Mr Cook will meet his French counterpart, Hubert Vedrine, to review progress and try to push the Serbs and ethnic Albanians towards a settlement to stop the fighting. However, speaking in the Commons yesterday, Mr Cook warned that a successful outcome was far from assured.
"In my statement to the House two weeks ago, I warned that I could not guarantee that the talks would necessarily end in agreement. That remains the case today," he said.
The international powers have set a deadline of noon on Saturday for a deal at the peace conference in the 14th-century chateau outside Paris. Serb negotiators appear to have backed down on the key demand to allow the ethnic Albanians wide-ranging self-rule.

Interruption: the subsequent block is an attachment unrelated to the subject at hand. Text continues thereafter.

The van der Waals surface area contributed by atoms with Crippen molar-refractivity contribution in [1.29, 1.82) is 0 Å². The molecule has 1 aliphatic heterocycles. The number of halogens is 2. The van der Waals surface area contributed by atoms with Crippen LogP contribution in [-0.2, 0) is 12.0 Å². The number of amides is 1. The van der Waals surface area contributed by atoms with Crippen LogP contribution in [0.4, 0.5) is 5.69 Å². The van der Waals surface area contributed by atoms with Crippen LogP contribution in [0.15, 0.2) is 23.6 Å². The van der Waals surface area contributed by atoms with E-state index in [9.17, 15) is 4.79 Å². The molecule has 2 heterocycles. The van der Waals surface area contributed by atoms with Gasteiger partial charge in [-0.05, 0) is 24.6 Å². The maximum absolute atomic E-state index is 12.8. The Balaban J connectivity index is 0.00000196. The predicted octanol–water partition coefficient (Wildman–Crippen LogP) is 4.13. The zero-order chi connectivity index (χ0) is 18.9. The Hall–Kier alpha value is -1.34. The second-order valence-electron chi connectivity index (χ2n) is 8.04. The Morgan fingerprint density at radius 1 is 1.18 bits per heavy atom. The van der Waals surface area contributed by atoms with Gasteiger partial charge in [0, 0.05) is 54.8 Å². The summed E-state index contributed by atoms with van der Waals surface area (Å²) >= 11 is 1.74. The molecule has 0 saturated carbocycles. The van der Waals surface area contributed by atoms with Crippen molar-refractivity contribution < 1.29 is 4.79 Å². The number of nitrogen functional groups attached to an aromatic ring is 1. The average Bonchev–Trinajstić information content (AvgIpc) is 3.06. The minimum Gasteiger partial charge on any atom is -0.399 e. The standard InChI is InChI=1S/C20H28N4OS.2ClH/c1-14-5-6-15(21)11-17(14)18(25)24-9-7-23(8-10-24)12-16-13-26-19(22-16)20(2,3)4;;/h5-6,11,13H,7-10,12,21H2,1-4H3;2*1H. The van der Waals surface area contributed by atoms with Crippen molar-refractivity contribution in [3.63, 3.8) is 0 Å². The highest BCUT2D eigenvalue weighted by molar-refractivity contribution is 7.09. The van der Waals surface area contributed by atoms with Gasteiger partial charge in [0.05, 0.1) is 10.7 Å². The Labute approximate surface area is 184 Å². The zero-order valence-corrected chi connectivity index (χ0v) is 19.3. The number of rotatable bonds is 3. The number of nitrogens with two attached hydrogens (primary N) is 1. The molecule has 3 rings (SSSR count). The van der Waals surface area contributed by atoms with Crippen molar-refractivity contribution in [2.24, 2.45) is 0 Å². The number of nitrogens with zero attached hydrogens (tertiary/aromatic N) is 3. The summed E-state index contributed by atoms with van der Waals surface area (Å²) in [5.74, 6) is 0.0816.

The Kosovo Albanians also seem ready to sign a three-year interim agreement and tone down their demands for independence.
However the sticking point is whether the Serbs will agree to a Nato- led force coming into Kosovo to enforce the deal - which both the Albanians and the Americans have insisted upon.
The talks continued as the first contingent of British tanks, armoured vehicles and artillery destined for a possible role in a Kosovo peacekeeping force set sail.Reuse content